A project to reconnect Pittsburgh’s Hill District to downtown is well underway about a year before its projected completion. The I-579 Cap Urban Connector Project will bridge the neighborhoods with a three acre park atop the existing highways.
The project, an undertaking by the City of Pittsburgh, the Sports and Exhibition Authority, PennDOT and the Federal Highway Administration, will include structures and art that celebrate the Hill District and its residents. In the 1960s, the predominantly Black community was forced out of the Lower Hill due to the construction of the Civic Arena.
The space will include “story walls” celebrating the life of abolitionist and journalist Martin Delany and longtime activist Frankie Pace; a colored rendering on the sidewalks of the Sankofa bird, a mythical creature in African culture; and an outdoor classroom garden.
Construction has been progressing well, according to PennDOT District 11 executive Cheryl Moon-Sirianni, despite a brief interruption due to the coronavirus shutdown.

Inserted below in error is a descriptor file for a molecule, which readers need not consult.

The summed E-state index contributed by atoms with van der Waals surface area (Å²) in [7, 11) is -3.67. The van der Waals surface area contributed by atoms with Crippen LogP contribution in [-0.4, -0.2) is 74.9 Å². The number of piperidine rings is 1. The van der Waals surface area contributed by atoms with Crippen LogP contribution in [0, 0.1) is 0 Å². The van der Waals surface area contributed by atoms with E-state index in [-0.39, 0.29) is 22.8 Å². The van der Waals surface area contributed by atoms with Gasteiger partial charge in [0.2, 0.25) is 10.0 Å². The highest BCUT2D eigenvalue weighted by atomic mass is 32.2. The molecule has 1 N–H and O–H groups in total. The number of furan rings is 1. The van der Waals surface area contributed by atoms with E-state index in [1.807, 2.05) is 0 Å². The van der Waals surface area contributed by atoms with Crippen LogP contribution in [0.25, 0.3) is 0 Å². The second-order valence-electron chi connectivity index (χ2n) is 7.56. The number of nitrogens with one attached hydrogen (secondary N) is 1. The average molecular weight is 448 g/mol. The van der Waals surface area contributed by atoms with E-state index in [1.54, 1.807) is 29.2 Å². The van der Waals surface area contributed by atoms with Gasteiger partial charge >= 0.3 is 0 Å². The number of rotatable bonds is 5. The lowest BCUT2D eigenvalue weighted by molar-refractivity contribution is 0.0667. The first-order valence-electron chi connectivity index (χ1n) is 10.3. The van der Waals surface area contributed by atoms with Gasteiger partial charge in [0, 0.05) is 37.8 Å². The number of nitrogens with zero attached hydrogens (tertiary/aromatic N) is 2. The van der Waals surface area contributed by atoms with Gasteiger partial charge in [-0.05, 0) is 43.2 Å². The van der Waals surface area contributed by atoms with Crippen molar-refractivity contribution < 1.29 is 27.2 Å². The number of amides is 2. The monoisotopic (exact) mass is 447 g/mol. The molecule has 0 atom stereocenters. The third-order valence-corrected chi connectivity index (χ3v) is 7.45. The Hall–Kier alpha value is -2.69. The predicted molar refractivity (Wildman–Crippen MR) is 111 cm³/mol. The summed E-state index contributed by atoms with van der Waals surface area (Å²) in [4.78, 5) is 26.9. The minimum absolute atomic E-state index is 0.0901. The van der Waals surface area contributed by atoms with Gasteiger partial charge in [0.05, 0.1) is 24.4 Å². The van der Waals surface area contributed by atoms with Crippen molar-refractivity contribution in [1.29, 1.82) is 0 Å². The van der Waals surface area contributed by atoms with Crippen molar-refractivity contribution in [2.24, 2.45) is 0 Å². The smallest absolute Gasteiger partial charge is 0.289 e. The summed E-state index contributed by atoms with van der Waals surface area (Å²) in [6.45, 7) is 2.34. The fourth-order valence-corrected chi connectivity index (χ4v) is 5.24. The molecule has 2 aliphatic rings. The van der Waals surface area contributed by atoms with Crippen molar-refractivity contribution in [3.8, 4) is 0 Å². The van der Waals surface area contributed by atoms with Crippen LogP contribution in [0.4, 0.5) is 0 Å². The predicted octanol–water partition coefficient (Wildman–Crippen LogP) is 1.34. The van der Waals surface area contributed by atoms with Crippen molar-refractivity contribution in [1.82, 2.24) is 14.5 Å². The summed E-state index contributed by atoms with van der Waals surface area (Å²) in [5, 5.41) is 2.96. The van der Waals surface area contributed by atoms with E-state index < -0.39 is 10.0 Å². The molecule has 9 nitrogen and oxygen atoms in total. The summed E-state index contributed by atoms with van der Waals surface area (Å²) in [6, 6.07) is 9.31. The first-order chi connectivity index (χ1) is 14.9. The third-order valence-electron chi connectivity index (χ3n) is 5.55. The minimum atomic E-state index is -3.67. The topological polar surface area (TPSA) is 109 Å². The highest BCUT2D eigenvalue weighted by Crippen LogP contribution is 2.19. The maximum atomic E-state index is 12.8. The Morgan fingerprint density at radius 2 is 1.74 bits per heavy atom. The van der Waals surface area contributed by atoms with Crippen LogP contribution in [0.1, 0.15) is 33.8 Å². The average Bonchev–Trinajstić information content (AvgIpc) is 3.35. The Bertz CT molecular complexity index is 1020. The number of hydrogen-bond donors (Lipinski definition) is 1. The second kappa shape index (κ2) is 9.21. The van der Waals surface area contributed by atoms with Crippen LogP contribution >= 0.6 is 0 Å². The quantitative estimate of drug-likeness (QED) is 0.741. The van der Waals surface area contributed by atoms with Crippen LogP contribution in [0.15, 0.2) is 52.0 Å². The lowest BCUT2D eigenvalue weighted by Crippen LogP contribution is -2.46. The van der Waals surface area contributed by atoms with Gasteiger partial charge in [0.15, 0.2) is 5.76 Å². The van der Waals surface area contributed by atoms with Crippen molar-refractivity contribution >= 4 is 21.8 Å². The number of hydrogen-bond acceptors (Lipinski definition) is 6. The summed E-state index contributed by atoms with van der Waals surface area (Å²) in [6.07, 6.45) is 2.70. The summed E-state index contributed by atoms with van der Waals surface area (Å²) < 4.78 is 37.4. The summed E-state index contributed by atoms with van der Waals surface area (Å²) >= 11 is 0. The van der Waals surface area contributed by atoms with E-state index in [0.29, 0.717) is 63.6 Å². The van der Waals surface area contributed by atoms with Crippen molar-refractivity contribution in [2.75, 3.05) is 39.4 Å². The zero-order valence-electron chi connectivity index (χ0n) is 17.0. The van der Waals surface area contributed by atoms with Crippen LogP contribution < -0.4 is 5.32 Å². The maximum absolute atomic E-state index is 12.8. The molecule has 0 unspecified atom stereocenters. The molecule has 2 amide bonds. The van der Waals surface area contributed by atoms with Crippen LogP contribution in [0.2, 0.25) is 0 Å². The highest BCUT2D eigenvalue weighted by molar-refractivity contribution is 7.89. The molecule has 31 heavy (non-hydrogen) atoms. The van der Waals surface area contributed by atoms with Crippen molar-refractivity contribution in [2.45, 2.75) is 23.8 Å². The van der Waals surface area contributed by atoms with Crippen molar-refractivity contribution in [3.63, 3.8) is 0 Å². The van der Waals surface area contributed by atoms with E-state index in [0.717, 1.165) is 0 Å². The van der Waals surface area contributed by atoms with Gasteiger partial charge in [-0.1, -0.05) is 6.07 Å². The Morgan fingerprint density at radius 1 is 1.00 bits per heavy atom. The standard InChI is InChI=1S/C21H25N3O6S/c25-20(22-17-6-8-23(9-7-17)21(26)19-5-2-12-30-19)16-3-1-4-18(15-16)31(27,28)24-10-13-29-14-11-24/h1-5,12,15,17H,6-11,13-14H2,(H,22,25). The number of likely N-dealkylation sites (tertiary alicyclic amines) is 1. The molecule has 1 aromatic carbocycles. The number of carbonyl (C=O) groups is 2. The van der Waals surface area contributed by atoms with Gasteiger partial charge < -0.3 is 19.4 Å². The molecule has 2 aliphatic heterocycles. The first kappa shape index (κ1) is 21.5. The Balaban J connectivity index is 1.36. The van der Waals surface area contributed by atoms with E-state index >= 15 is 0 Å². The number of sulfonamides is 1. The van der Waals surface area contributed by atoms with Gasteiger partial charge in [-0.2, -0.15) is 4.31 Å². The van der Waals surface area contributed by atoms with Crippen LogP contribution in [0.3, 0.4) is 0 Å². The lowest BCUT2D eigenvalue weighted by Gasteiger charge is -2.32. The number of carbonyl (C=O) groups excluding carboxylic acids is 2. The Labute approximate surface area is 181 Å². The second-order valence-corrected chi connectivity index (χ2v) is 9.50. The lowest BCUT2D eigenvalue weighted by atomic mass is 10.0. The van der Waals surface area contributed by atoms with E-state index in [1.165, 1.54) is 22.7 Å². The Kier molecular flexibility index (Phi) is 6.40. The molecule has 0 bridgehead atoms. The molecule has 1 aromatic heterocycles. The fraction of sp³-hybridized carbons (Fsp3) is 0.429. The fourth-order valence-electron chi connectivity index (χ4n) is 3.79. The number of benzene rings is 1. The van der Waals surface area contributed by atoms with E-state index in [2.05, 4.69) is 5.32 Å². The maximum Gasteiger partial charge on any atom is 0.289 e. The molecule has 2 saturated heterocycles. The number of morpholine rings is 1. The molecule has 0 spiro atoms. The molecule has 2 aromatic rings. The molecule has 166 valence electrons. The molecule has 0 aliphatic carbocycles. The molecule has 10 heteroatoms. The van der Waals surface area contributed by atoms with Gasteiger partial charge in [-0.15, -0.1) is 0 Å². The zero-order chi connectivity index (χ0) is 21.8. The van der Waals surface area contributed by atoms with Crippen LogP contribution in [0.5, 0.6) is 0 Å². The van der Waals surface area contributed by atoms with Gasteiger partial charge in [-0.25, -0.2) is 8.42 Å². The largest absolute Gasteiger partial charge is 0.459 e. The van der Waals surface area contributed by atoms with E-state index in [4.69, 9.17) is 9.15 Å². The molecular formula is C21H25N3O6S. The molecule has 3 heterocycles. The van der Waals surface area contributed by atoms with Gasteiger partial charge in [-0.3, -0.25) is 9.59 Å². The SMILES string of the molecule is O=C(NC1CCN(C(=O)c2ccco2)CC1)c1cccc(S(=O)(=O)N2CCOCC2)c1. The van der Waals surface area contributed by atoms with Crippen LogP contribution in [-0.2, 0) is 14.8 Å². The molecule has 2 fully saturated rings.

“We did stop work,” she said. “But [shortly afterward] started up again because it has so many implications to traffic and travel.”
The shutdown and subsequent decline in commuter traffic and cancellation of sports and concerts around downtown actually ended up benefiting the construction project, Moon-Sirianni said. Limited space, she added, has been the biggest challenge.
“It’s a really tight space and the drillers actually had to work sometimes in the day. And the other crews had to come in at night because there just wasn't enough space for them all to have their trucks and their laborers and their operators all in that little space at the same time,” she said.
Moon-Sirianni said in her 34 years working with PennDOT, she’s never built a park on top of a bridge. The projected $32 million development will also include pedestrian and bicycle paths, rain gardens for storm-water management and an amphitheater.
Crews recently finished placing the supporting beams that will become the bridge.
“So when you used to drive down the interstate, you could look up to see the sky,” Moon-Sirianni said. “Now, when you look up, you see 126 beams, beams creating this bridge.”
The cap project is expected to be completed in November 2021.